Manchester mobile appThe details of last night’s meeting, including the launch of the city’s very cool new mobile app named Manchester, NH Connect, about which we’ve published a separate article, are in the Live Blog Forum at Girard at Large dot com and we’ve linked to them from this newscast at Girard at Large dot com.  Looks like we’ll have a bunch of stuff to talk about with Mayor Ted Gatsas in the eight o’clock hour this morning.

News from our own backyard continues after this.

Dick:  Back to the drawing board

Dick: Back to the drawing board

Manchester’s teachers torpedoed yet another tentative agreement reached between their union’s leadership and Mayor Ted Gatsas.  The teachers, who’ve been without a contract since June of last year, overturned a prior vote in favor of the new contract with four hundred thirty opposed to two hundred forty two in favor.  About three weeks ago, two hundred eighty six voted in favor and two hundred eight four were against.  Clearly, there weren’t many yes votes coming from the additional hundred teachers who turned out to vote and, based on the numbers, it looks like forty four of them changed their mind and voted no.  MEA President Ben Dick said the membership will meet on Monday to discuss the outcome and determine what action needs to be taken.  He said they’ll need to get the message out about what needs to be changed to make a contract work.

“Is it ever going to stop?”  That’s what Ward Nine Alderman

Shaw:  "Will it ever end?"

Shaw: “Will it ever end?”

asked at last night’s board meeting after Mayor Ted Gatsas presented his now customary refugee report to the Board, a report, among others that the City Clerk Office, who we’ve taken to task for violating the city’s Right to Know Policy and state’s Right to Know Law, failed to provide to your Humble Host as per normal practice.  But that’s another story.  Shaw wanted to know if the refugee resettlement is going to be an ongoing thing for years and whether or not any of them coming from the countries with Ebola.  Shaw said she works with refugees who live in the Elmwood Garden public housing project in her ward and that she has great respect for them.  However, she noted the impact on schools and city services, especially health,  and said it’s not fair to the city or the refugees for the city to deal with numbers that overwhelm its abilities.  “There has to be another city that can take the refugees for a while to give Manchester a break.,” said Shaw.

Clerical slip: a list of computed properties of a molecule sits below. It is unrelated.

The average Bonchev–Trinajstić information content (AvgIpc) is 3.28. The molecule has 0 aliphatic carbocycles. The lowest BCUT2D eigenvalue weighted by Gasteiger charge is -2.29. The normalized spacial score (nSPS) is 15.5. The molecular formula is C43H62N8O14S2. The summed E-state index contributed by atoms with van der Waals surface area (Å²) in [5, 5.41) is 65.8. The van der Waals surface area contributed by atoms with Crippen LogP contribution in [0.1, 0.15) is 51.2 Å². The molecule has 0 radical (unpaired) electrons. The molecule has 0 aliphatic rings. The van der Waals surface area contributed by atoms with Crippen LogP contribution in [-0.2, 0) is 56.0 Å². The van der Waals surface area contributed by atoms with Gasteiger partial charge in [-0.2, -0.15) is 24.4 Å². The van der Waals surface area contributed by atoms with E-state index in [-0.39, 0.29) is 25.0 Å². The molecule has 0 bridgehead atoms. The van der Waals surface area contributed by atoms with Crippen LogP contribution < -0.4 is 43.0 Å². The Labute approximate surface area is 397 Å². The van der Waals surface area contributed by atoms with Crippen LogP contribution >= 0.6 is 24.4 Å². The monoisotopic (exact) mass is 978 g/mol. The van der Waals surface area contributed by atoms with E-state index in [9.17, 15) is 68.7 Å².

Merrimack PD issues traffic advisory around school

Merrimack PD issues traffic advisory around school

Police in Merrimack have issued a warning to parents dropping of students at the James Mastricola Upper Elementary School in the morning.  Parents will not be allowed to stop, stand or park in the southbound lane of McElwain St. and wait in line.  Police are directing anyone who cannot enter the parking lot to go down McElwain St., turn around on Hadley Rd. and line up along the northbound lane of McElwain St. without blocking traffic or entrances, until there is an opening to pull into the lot.

HalloweenManchester Police Chief David J. Mara has announced that Halloween in Manchester will take place on…Halloween!  Friday, October thirty first from six to eight PM.  As always, if you want to dole out tricks or treats to the neighborhood ghouls and goblins, leave the outdoor lights on by the door you wish to use.  The department also released a list of safety tips which we’ll publish under separate cover and link to from this newscast at Girard at Large dot com.

That’s news from our own backyard, Girard at Large hour ___ is next.